Reading E.B. White’s One Man’s Meat, a book which thoroughly underwhelmed me,1 I stumbled on a passage that struck me as illustrative of the mindset that has shaped a great deal of culture and policy in the years since the Second World War. White is writing shortly after Pearl Harbor:
The passionate love of Americans for their America will have a lot to do with winning the war. It is an odd thing though: the very patriotism on which we now rely is the thing that must eventually be in part relinquished if the world is ever to find a lasting peace and an end to these butcheries.
To hold America in one’s thoughts is like holding a love letter in one’s hand–it has so special a meaning. Since I started writing this column snow has begun falling again; I sit in my room watching the re-enactment of this stagy old phenomenon outside the window. For this picture, for this privilege, this cameo of New England with snow falling, I would give everything. Yet all the time I know that this very loyalty, this feeling of being part of a special place, this respect for one’s native scene–I know that such emotions have had a big part in the world’s wars. Who is there big enough to love the whole planet? We must find such people for the next society.
E.B. White, One Man’s Meat, 221-2
Outwardly, the sentiment appears noble, who doesn’t want peace? Yet, it’s a monstrous and inhuman thought.
What White, et al., fail to realize (and it’s baffling to me how they could forget this2) is that love only truly exists in the particular. To destroy the particularity of love is to destroy love itself. And it is precisely this destruction of particular love that lead to the mass slaughter that has so characterized the modern world, with all its grand schemes to advance Man at the expense of men.
Dostoevsky realized the error of this sort of thinking. Indeed, its one of the major themes of his writing: the man who love Mankind hates men. From Karamazov:
I love mankind, but I am amazed at myself: the more I love mankind in general, the less I love people in particular, that is, individually, as separate persons. In my dreams, I often went so far as to think passionately of serving mankind, and, in may be, would really have gone to the cross for people if it were somehow suddenly necessary, and yet I am incapable of living in the same room with anyone even for two days, this i Know from experience. As soon as someone is in there, close to me, his personality oppresses my self-esteem and restricts my freedom. In twenty-four hours I can being to hate even the best of men: one because he takes too long eating his dinner, another because he has a cold and keeps blowing his nose. I become the enemy of people the moment they touch me. On the other had, it has always happened that the more I hate people individually, the more ardent becomes my love for humanity as a whole.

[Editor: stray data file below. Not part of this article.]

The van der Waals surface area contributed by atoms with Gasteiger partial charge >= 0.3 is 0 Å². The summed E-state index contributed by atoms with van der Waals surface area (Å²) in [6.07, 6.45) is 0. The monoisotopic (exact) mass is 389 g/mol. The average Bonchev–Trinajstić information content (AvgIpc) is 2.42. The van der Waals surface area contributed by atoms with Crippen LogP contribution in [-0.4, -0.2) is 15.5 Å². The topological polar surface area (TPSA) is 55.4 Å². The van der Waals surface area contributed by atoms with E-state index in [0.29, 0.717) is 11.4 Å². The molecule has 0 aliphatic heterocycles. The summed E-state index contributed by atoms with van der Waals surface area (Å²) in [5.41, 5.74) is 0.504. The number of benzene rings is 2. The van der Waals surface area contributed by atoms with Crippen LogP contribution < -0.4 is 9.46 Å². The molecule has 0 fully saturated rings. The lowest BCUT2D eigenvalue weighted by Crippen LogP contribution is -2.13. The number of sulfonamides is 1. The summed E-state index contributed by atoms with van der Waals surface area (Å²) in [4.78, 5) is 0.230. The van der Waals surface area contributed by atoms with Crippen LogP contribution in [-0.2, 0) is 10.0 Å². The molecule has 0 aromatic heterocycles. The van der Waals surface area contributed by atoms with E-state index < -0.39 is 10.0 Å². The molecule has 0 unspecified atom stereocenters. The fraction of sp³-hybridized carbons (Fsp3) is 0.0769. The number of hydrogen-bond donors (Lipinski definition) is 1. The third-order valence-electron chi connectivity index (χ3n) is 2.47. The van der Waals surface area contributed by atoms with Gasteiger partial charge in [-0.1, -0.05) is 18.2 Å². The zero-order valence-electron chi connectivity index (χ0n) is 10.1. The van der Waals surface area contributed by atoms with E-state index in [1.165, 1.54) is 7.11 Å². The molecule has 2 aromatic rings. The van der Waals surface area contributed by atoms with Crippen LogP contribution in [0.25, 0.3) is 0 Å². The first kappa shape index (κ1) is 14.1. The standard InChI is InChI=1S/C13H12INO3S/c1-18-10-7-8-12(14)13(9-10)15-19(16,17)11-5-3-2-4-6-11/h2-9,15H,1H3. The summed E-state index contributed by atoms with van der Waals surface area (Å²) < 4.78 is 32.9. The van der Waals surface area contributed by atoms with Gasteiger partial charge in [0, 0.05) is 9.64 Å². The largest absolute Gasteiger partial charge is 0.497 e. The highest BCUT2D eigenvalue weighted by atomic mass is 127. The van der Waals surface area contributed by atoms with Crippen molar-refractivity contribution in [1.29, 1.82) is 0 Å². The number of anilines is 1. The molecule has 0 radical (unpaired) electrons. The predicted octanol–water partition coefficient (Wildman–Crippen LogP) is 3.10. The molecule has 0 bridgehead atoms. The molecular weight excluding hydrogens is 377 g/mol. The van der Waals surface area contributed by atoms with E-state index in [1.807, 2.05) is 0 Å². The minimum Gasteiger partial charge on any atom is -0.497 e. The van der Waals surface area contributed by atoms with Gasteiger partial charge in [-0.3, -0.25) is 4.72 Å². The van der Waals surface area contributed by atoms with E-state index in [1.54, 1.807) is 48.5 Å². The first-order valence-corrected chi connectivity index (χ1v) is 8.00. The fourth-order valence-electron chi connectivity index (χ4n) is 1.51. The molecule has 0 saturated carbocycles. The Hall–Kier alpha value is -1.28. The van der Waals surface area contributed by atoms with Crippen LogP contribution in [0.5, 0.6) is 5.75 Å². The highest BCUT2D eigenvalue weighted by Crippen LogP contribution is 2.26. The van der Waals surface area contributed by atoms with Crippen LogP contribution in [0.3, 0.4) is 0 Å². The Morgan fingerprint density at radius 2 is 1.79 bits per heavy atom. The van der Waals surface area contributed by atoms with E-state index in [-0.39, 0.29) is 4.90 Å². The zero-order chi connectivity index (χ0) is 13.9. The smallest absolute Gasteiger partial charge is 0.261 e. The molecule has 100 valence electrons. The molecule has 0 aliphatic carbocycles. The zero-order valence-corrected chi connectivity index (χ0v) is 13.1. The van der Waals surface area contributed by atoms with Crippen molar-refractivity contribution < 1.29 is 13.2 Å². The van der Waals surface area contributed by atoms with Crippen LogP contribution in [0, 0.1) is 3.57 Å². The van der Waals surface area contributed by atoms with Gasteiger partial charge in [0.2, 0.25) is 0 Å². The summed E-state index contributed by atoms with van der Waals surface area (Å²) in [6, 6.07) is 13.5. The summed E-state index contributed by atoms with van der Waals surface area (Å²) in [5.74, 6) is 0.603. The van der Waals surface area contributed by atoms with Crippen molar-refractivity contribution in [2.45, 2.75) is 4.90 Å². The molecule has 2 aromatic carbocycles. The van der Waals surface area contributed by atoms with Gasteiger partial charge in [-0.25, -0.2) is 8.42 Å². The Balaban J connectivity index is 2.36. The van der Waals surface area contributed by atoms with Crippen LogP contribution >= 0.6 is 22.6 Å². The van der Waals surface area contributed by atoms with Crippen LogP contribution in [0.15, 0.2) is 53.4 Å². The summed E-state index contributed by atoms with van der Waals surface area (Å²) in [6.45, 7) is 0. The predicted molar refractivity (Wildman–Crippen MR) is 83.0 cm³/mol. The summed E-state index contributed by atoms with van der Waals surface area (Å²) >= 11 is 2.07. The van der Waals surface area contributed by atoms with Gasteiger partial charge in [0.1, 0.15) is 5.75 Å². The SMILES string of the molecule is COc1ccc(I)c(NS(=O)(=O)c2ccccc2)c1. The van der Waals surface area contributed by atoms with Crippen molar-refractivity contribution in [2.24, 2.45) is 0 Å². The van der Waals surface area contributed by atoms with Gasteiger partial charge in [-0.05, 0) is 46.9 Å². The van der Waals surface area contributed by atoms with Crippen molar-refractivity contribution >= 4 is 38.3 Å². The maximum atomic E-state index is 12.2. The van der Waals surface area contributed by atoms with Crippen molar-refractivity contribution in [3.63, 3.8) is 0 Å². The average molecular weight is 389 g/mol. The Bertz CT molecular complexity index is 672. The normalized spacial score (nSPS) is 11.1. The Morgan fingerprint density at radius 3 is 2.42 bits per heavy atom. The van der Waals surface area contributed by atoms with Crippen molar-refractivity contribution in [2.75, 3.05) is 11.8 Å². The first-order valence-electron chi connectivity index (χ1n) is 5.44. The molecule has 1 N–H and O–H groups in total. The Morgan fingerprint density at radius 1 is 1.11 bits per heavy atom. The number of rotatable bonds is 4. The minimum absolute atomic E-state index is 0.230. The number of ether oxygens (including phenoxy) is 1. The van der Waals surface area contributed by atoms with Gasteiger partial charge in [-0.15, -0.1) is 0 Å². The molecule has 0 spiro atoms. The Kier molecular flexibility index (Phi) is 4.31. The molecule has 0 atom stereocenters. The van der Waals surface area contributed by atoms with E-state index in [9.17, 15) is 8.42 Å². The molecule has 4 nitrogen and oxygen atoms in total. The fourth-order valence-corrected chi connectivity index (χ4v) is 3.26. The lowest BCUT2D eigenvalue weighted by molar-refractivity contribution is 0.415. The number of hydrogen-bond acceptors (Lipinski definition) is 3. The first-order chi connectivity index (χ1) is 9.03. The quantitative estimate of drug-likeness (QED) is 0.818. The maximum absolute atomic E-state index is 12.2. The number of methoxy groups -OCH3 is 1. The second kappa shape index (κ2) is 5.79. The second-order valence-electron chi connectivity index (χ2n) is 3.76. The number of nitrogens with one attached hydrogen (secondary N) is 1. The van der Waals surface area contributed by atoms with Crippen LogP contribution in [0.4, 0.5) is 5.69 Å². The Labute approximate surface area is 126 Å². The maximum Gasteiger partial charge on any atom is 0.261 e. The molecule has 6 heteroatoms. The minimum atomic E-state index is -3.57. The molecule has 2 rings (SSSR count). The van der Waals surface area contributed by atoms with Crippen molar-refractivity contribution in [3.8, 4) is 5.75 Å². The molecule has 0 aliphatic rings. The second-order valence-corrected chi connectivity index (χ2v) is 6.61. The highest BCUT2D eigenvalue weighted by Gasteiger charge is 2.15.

Dostoevsky, Brothers Karamazov, 57
What’s there to love about the World when it is stripped of all its wonderful particulars? When we’re not allowed to cherish the New England snowfall?
This ideology has been at the root of the post-war project in the west, arguably of the liberal project in general. To achieve peace in our time. Of course, pesky human beings with their pesky love of their own little parcels of the world stand in the way, but that can all be dealt with. They can be educated out of it.3 We simply need Reason, Science, Progress, then men will stop with all this nonsense, and the lion will lay down with the lamb. Everyone will be happy. Admittedly, they won’t be able to experience the happiness of anything real. No, love and enjoyment of real things is dangerous (even claiming that there is such a thing as real things is dangerous). Instead, they’ll be happy because they have stuff, endless amounts of stuff, stuff that glimmers, stuff that peeps, and stuff that breaks, to be replaced by new stuff, all for a low, low price.
Surely then, we’ll have peace. Surely then, we’ll all find rest.
1.) I must stop pretending I enjoy reflections on solitary living. The life may attract me, other’s descriptions of it do not.↩
2.) My theory is that it’s rooted in a denial of Original Sin, at least that’s what the very next passage in White’s book points toward:
Although supernationalism often seems hopelessly distant or impractical, there is one rather encouraging sign in the sky. We have, lately, at least one large new group of people to whom the planet does come first. I mean scientists. Science, however undiscriminating it has seemed in the bestowal of its gifts, has no disturbing club affiliations. It eschews nationality. It is preoccupied with an atom, not an atoll. White, One Man’s Meat, 222